ArmInfo. Israel will not win the battle against antisemitism until it recognizes the Armenian Genocide, Armenia's President Armen Sarkissian told The Jerusalem Post.
Sarkissian said that most of the Armenian population does not understand the logic behind Israel's refusal to officially recognize the mass killing of more than 1.5 million Armenian men, women and children by the Ottoman government between 1915 and 1917.
The Armenian Genocide is recognized by more than 30 countries, including the United States as of October 2019, but Israel has resisted formally naming the genocide for what it is.
"A lot of Armenians ask, 'Why on earth would Israel, a country whose people have seen their own huge tragedy, not recognize the Armenian Genocide?'" Sarkissian said. "There is no logical answer. I cannot say that Israel has relations with Turkey and that is why - I cannot say that." But he acknowledged that Israel-Turkey relations, which were formalized in March 1949, are likely the catalyst for Israeli silence.
He said that recognizing human tragedy is a matter of morality more than anything else, and he can only hope that one day Israel will recognize the genocide and that "human values, moral values and the importance of history will prevail. Recognition will not be connected with this or that interest of the State of Israel or something else that is important only in the moment."
But he also believes that Israel's failure to commiserate with Armenia over their comparable tragedies - the Holocaust and the Armenian Genocide - is harming Israel and the Jewish people's efforts to combat an ever-expanding epidemic of antisemitism.
Sarkissian believes that Turkey has not recognized the genocide because it would be "inconvenient: millions of people lost their lives; a culture was destroyed; and Turkey is probably afraid of claims - material and moral claims.
"Maybe they are afraid because for years they didn't tell the truth to their children and grandchildren in their schools," he continued.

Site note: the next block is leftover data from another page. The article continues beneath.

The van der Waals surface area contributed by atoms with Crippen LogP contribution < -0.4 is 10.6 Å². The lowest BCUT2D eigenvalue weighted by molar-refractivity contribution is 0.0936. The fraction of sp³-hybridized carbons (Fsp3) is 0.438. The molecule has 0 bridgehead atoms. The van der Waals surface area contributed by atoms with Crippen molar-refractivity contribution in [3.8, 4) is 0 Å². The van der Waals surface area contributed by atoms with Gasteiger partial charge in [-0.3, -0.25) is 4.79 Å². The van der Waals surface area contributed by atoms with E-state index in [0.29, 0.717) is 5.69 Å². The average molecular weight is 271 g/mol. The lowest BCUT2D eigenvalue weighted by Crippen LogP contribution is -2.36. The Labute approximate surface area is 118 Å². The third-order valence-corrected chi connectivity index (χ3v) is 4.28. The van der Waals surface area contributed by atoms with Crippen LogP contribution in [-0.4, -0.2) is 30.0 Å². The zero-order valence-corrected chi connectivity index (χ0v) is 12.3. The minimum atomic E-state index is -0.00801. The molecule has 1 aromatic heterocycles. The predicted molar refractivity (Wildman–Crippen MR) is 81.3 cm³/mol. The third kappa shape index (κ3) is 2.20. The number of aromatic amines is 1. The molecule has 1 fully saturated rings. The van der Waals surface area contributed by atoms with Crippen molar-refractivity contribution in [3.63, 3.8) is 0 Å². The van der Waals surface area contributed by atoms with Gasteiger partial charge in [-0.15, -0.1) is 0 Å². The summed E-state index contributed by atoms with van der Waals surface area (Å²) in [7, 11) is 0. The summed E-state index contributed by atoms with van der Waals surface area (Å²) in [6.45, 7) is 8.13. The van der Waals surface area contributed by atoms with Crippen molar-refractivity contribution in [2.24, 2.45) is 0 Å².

"It does not matter to me personally whether this country or that country will or will not recognize [the genocide]. It will not change my life or the lives of the millions of Armenians who lost their homes and are scattered all over the world in the Armenian diaspora. But it is going to backfire."
He said that a country's recognition of the genocide or not will decide if that country is able to build for itself a tolerant society. A country that does not recognize the genocide, he said, is a country that will ultimately lack tolerance for other people's religion, nationality, faith and culture.
"The biggest disease of humanity today is not a virus in Hong Kong," Sarkissian said. "It is not AIDS or cancer. With new technologies we are learning more and more how to fight cancer and defeat viruses. But technology will not teach us how to cure the disease of inhumanity.
"No medicine can be taken with water to help you become more human, more tolerant - this is much more problematic," he explained. And he said that only in the moment that Israel recognizes the genocide will it truly be able to move into its rightful role as the worldwide leader in the fight against antisemitism and extremism.
"It will make Israel's case much stronger when it partners with Armenia, Rwanda, Cambodia," Sarkissian stressed. "Then, we can come together and say, 'This is enough.' If we don't do that and everyone plays the game on their own, we are going to lose the battle."
Sarkissian said that he attended the World Holocaust Forum because he does not think "it would have been right for any Armenian to connect the remembrance of the Holocaust tragedy" with whether the Israeli parliament recognizes the Armenian Genocide or not.
"There is no way that, as president of Armenia, I would ever consider not being here," he said.
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